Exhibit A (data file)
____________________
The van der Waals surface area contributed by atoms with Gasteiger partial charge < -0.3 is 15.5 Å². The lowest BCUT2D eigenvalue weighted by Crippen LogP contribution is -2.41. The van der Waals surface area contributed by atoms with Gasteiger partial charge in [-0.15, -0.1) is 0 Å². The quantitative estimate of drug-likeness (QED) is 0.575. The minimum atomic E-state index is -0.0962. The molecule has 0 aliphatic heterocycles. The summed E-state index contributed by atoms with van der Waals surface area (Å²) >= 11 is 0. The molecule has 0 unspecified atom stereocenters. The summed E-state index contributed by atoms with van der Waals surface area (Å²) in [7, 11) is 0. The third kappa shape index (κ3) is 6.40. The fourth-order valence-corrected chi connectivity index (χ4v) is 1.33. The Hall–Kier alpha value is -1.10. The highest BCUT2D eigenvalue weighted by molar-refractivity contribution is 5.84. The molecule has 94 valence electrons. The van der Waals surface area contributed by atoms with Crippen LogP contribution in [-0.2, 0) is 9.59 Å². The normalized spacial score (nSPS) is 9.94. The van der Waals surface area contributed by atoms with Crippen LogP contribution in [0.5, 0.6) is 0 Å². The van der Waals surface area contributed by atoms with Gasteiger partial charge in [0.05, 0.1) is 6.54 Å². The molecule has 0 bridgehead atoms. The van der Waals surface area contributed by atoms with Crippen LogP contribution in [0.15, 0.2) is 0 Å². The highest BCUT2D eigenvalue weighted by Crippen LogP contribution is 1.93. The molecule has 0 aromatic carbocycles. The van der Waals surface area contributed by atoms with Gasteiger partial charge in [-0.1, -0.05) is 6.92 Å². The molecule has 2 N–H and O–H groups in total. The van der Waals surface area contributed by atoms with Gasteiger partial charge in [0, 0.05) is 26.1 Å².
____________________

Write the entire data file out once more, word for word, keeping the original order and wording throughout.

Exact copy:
The van der Waals surface area contributed by atoms with Gasteiger partial charge < -0.3 is 15.5 Å². The lowest BCUT2D eigenvalue weighted by Crippen LogP contribution is -2.41. The van der Waals surface area contributed by atoms with Gasteiger partial charge in [-0.15, -0.1) is 0 Å². The quantitative estimate of drug-likeness (QED) is 0.575. The minimum atomic E-state index is -0.0962. The molecule has 0 aliphatic heterocycles. The summed E-state index contributed by atoms with van der Waals surface area (Å²) >= 11 is 0. The molecule has 0 unspecified atom stereocenters. The summed E-state index contributed by atoms with van der Waals surface area (Å²) in [7, 11) is 0. The third kappa shape index (κ3) is 6.40. The fourth-order valence-corrected chi connectivity index (χ4v) is 1.33. The Hall–Kier alpha value is -1.10. The highest BCUT2D eigenvalue weighted by molar-refractivity contribution is 5.84. The molecule has 94 valence electrons. The van der Waals surface area contributed by atoms with Crippen LogP contribution in [-0.2, 0) is 9.59 Å². The normalized spacial score (nSPS) is 9.94. The van der Waals surface area contributed by atoms with Crippen LogP contribution in [0.5, 0.6) is 0 Å². The van der Waals surface area contributed by atoms with Gasteiger partial charge in [0.05, 0.1) is 6.54 Å². The molecule has 0 bridgehead atoms. The van der Waals surface area contributed by atoms with Crippen LogP contribution in [0.15, 0.2) is 0 Å². The highest BCUT2D eigenvalue weighted by Crippen LogP contribution is 1.93. The molecule has 0 aromatic carbocycles. The van der Waals surface area contributed by atoms with Gasteiger partial charge in [-0.1, -0.05) is 6.92 Å². The molecule has 2 N–H and O–H groups in total. The van der Waals surface area contributed by atoms with Gasteiger partial charge in [0, 0.05) is 26.1 Å².